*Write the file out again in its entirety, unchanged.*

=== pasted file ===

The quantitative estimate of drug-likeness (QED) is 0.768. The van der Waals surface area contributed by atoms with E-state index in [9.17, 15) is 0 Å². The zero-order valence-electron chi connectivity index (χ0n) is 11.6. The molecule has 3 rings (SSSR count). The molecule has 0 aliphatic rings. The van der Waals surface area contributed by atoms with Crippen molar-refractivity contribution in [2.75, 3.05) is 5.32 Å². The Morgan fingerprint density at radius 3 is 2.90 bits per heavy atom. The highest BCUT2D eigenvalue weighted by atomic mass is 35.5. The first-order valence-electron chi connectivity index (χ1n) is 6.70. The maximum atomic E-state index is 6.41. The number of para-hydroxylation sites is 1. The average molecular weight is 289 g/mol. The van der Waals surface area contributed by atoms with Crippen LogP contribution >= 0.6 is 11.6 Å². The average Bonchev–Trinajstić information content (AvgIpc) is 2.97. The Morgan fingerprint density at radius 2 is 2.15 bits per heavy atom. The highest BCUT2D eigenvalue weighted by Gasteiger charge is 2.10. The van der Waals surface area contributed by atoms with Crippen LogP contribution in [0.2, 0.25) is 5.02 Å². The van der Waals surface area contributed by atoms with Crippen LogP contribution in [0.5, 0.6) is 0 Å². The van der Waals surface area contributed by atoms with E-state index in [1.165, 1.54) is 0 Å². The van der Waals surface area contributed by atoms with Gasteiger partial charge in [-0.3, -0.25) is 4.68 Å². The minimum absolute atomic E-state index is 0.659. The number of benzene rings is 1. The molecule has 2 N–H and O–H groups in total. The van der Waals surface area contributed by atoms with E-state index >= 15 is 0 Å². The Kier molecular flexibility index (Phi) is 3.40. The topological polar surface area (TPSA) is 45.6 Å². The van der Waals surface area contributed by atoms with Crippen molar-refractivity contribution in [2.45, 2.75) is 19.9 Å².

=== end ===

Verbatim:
The quantitative estimate of drug-likeness (QED) is 0.768. The van der Waals surface area contributed by atoms with E-state index in [9.17, 15) is 0 Å². The zero-order valence-electron chi connectivity index (χ0n) is 11.6. The molecule has 3 rings (SSSR count). The molecule has 0 aliphatic rings. The van der Waals surface area contributed by atoms with Crippen molar-refractivity contribution in [2.75, 3.05) is 5.32 Å². The Morgan fingerprint density at radius 3 is 2.90 bits per heavy atom. The highest BCUT2D eigenvalue weighted by atomic mass is 35.5. The first-order valence-electron chi connectivity index (χ1n) is 6.70. The maximum atomic E-state index is 6.41. The number of para-hydroxylation sites is 1. The average molecular weight is 289 g/mol. The van der Waals surface area contributed by atoms with Crippen LogP contribution >= 0.6 is 11.6 Å². The average Bonchev–Trinajstić information content (AvgIpc) is 2.97. The Morgan fingerprint density at radius 2 is 2.15 bits per heavy atom. The highest BCUT2D eigenvalue weighted by Gasteiger charge is 2.10. The van der Waals surface area contributed by atoms with Crippen LogP contribution in [0.2, 0.25) is 5.02 Å². The van der Waals surface area contributed by atoms with Crippen LogP contribution in [0.5, 0.6) is 0 Å². The van der Waals surface area contributed by atoms with E-state index in [1.165, 1.54) is 0 Å². The van der Waals surface area contributed by atoms with Gasteiger partial charge in [-0.3, -0.25) is 4.68 Å². The minimum absolute atomic E-state index is 0.659. The number of benzene rings is 1. The molecule has 2 N–H and O–H groups in total. The van der Waals surface area contributed by atoms with E-state index >= 15 is 0 Å². The Kier molecular flexibility index (Phi) is 3.40. The topological polar surface area (TPSA) is 45.6 Å². The van der Waals surface area contributed by atoms with Crippen molar-refractivity contribution in [2.45, 2.75) is 19.9 Å².